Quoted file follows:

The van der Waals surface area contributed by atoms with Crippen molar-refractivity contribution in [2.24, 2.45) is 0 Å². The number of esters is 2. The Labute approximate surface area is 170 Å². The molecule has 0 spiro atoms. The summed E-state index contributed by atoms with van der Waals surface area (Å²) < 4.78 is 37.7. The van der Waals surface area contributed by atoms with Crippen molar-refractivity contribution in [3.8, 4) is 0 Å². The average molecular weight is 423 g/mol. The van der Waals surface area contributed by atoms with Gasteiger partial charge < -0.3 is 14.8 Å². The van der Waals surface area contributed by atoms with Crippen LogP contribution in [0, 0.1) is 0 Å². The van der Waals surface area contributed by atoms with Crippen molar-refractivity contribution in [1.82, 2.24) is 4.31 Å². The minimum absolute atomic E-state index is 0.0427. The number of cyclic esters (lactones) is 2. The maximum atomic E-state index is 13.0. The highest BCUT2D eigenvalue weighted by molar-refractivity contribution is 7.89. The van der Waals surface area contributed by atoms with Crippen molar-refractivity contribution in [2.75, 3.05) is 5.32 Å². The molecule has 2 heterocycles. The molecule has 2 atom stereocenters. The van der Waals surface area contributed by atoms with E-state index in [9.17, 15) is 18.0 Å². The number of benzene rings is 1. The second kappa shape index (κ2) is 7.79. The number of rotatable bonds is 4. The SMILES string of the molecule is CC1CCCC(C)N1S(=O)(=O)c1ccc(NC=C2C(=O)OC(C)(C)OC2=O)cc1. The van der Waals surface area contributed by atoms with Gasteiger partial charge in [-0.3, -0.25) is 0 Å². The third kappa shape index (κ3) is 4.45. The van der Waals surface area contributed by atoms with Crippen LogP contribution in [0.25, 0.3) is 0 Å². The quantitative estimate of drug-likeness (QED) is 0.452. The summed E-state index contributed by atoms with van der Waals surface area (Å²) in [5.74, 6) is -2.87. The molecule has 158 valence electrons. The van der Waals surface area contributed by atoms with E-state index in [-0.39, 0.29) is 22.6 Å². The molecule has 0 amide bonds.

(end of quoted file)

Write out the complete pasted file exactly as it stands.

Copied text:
The van der Waals surface area contributed by atoms with Crippen molar-refractivity contribution in [2.24, 2.45) is 0 Å². The number of esters is 2. The Labute approximate surface area is 170 Å². The molecule has 0 spiro atoms. The summed E-state index contributed by atoms with van der Waals surface area (Å²) < 4.78 is 37.7. The van der Waals surface area contributed by atoms with Crippen molar-refractivity contribution in [3.8, 4) is 0 Å². The average molecular weight is 423 g/mol. The van der Waals surface area contributed by atoms with Gasteiger partial charge < -0.3 is 14.8 Å². The van der Waals surface area contributed by atoms with Crippen LogP contribution in [0, 0.1) is 0 Å². The van der Waals surface area contributed by atoms with Crippen molar-refractivity contribution in [1.82, 2.24) is 4.31 Å². The minimum absolute atomic E-state index is 0.0427. The number of cyclic esters (lactones) is 2. The maximum atomic E-state index is 13.0. The highest BCUT2D eigenvalue weighted by molar-refractivity contribution is 7.89. The van der Waals surface area contributed by atoms with Crippen molar-refractivity contribution in [2.75, 3.05) is 5.32 Å². The molecule has 2 heterocycles. The molecule has 2 atom stereocenters. The van der Waals surface area contributed by atoms with E-state index in [9.17, 15) is 18.0 Å². The number of benzene rings is 1. The second kappa shape index (κ2) is 7.79. The number of rotatable bonds is 4. The SMILES string of the molecule is CC1CCCC(C)N1S(=O)(=O)c1ccc(NC=C2C(=O)OC(C)(C)OC2=O)cc1. The van der Waals surface area contributed by atoms with Gasteiger partial charge in [-0.3, -0.25) is 0 Å². The third kappa shape index (κ3) is 4.45. The van der Waals surface area contributed by atoms with Crippen LogP contribution in [0.25, 0.3) is 0 Å². The quantitative estimate of drug-likeness (QED) is 0.452. The summed E-state index contributed by atoms with van der Waals surface area (Å²) in [5.74, 6) is -2.87. The molecule has 158 valence electrons. The van der Waals surface area contributed by atoms with E-state index in [-0.39, 0.29) is 22.6 Å². The molecule has 0 amide bonds.